Planning onion weed control for 2018

Effective weed control in onions results in higher yields.

March 28, 2018 - Author: Bernard Zandstra, Michigan State University Extension, Department of Horticulture

Photo by Ben Werling, MSU Extension
Photo by Ben Werling, MSU Extension

Dry bulb onion planting season is here. For successful weed management and maximum yield, have a plan for season-long weed control. Research has demonstrated that a few weeds in an onion field, especially during the first few weeks, may reduce yield. With a number of herbicides labeled for onion, you should be able to maintain control of most weeds throughout the growing season.

Weed control research in 2017 on muck soil demonstrated a 30-40 percent increase in yield in treatments where plots were treated with pendimethalin (Prowl H2O, Satellite Hydrocap) plus bromoxynil (Buctril, Moxy) 11 days after seeding. The same treatments applied three days after seeding had more weeds initially and during the early weeks of the season. The weeds were killed at the one-leaf stage in all plots, but the initial weed competition resulted in lower yields in the plots treated soon after seeding.

The delayed pre-emergence application allowed many weeds to emerge, which were then killed with the bromoxynil. The primary weeds in the research trial were ladysthumb and redroot pigweed. Subsequent applications of pendimethalin and post-emergence herbicides plus hand-weeding maintained all of the plots relatively weed-free during the rest of the season.

Apply the delayed emergence pendimethalin plus bromoxynil just before onions emerge. Emerged onion plants may be killed by the bromoxynil. Additional weeds that may germinate early include common chickweed, common lambsquarters, marsh yellowcress, shepherdspurse and Virginia pepperweed. Common purslane is not killed by bromoxynil, but can be controlled easily with GoalTender. GoalTender often misses ladysthumb and common lambsquarters that exceed two leaves, so early kill with bromoxynil is important for the season-long plan. Delayed emergence application of Prowl H2O also gives the inter-planted barley more time to become established.

The next emergence application of pendimethalin should be made at the onion two-leaf stage). The delayed emergence treatment maintains emergence herbicide activity for one to two more weeks during the critical early growth stages of onion. At the full one-leaf stage (second leaf showing), oxyfluorfen (GoalTender) may be applied at up to 4 fluid ounces (0.125 pound active ingredient) over the top of the onions for broadleaf weed control. Goal 2XL should not be used at the one-leaf stage because it can injure the onions severely. This application is also critical to maintain control of difficult weeds such as common lambsquarters, ladysthumb, marsh yellowcress and Virginia pepperweed.

In a cool, damp spring, common chickweed may germinate over several weeks and remain active throughout the season. Oxyfluorfen does not control common chickweed, so Nortron may be added to the pre-emergence tank mix for control. Chickweed normally dies out in a warm, dry year. If it persists, it can be controlled with a post-emergence application of Starane or Chateau. If the barley has not been killed yet, add a post-emergence graminicide, such as Fusilade, Poast or SelectMax, at the one-to-two-leaf stage.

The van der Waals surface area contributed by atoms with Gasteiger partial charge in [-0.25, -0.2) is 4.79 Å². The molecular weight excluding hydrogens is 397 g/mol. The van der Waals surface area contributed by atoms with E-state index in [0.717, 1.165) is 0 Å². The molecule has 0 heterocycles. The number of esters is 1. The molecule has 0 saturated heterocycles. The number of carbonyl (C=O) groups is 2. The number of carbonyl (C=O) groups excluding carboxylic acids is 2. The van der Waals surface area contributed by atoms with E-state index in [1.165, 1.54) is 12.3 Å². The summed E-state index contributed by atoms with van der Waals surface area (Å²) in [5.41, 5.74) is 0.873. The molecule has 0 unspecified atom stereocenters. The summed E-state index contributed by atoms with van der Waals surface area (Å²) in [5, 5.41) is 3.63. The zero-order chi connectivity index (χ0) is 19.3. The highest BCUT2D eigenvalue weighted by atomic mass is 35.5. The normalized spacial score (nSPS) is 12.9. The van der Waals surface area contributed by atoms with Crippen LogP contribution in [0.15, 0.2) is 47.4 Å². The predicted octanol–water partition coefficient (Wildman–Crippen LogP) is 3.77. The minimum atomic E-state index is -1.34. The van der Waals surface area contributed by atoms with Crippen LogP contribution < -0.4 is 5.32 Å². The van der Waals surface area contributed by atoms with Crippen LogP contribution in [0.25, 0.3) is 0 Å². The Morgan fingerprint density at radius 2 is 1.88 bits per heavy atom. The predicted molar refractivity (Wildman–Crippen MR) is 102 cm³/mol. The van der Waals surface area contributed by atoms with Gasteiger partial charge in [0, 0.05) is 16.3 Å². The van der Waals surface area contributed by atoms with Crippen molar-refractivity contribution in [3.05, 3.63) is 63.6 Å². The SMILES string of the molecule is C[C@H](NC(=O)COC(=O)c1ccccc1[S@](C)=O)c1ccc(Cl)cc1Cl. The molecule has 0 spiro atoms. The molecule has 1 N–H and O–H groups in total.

At the onion two-leaf stage, reapply the pendimethalin or s-metolachlor (Dual Magnum) or dimethenamid-P (Outlook). At the three-leaf stage, apply flumioxazin (Chateau) at 1-2 fluid ounces per acre (0.032-0.064 pound active ingredient) to improve ladysthumb and pigweed control, and help suppress spotted spurge. The Chateau label allows tank-mixing only with Prowl H2O. Apply subsequent treatments of oxyfluorfen, pendimethalin, s-metolachlor, flumioxazin and the graminicides as labeled. The objective is to maintain the field weed-free throughout the season.

Weed control in onions on mineral soil is more difficult because of greater potential for crop injury from the herbicides. Most of the pre-emergence herbicides labeled for onion are labeled for use at the onion two-leaf stage on mineral soil. As we have seen from the discussion above, the first few weeks of onion growth are very sensitive to weed competition. The Satellite Hydrocap (pendimethalin) label allows application pre-emergence to onions on mineral soil at 1.5-3 pints (0.71-1.42 pounds active ingredient per acre). The label warns not to apply before the loop stage if heavy rains or excess irrigation are expected. If on sandy soil, use the lowest rate of Satellite Hydrocap and work up to a rate that is safe on the soil. After the two-leaf stage, onions on mineral and muck soil generally may be treated the same with post-emergence herbicides. Chateau may cause stunting if applied above 1 ounce per acre on mineral soil.

With a wide choice of herbicides and timings, you can maintain onion fields relatively weed-free. Hand-weeding may be required if weeds escape herbicide application, but any weeding activity in onion fields may displace onions and reduce yields. Wet weather may interfere with application plans, so always anticipate problems and work ahead a few days when possible. The practices described above should result in substantially higher yields with only moderately more inputs.

Michigan State University Extension weed control recommendations can be found in Extension Bulletin E0433, “Weed Control Guide for Vegetable Crops.”

Dr. Zandstra’s work is funded in part by MSU’s AgBioResearch.

Tags: agriculture, agriculture, agriculture and agribusiness, agriculture and agribusiness, msu extension, msu extension, onions, onions, pest management, pest management, vegetables, vegetables


Michigan State University Michigan State University Close Menu button Menu and Search button Open Close